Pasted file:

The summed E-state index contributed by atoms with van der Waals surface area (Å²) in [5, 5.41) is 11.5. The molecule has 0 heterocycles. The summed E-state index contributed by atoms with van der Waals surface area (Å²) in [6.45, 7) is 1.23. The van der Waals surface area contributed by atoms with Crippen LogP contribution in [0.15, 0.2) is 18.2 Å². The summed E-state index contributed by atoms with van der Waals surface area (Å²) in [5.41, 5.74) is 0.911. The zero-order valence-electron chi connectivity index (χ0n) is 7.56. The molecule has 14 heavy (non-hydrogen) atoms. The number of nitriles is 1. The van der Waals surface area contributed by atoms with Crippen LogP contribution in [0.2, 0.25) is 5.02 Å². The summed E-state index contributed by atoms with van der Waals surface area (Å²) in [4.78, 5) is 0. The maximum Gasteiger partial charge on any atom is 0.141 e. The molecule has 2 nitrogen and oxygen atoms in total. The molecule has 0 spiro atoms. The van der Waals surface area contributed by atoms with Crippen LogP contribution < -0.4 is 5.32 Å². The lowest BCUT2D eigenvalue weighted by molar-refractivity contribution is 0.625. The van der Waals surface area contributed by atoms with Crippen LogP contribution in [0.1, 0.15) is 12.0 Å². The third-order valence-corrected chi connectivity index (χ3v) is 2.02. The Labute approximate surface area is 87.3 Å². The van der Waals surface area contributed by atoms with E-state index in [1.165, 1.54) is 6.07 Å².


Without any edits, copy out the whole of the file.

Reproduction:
The summed E-state index contributed by atoms with van der Waals surface area (Å²) in [5, 5.41) is 11.5. The molecule has 0 heterocycles. The summed E-state index contributed by atoms with van der Waals surface area (Å²) in [6.45, 7) is 1.23. The van der Waals surface area contributed by atoms with Crippen LogP contribution in [0.15, 0.2) is 18.2 Å². The summed E-state index contributed by atoms with van der Waals surface area (Å²) in [5.41, 5.74) is 0.911. The zero-order valence-electron chi connectivity index (χ0n) is 7.56. The molecule has 14 heavy (non-hydrogen) atoms. The number of nitriles is 1. The van der Waals surface area contributed by atoms with Crippen LogP contribution in [0.2, 0.25) is 5.02 Å². The summed E-state index contributed by atoms with van der Waals surface area (Å²) in [4.78, 5) is 0. The maximum Gasteiger partial charge on any atom is 0.141 e. The molecule has 2 nitrogen and oxygen atoms in total. The molecule has 0 spiro atoms. The van der Waals surface area contributed by atoms with Crippen LogP contribution < -0.4 is 5.32 Å². The lowest BCUT2D eigenvalue weighted by molar-refractivity contribution is 0.625. The van der Waals surface area contributed by atoms with Crippen LogP contribution in [0.1, 0.15) is 12.0 Å². The third-order valence-corrected chi connectivity index (χ3v) is 2.02. The Labute approximate surface area is 87.3 Å². The van der Waals surface area contributed by atoms with E-state index in [1.165, 1.54) is 6.07 Å².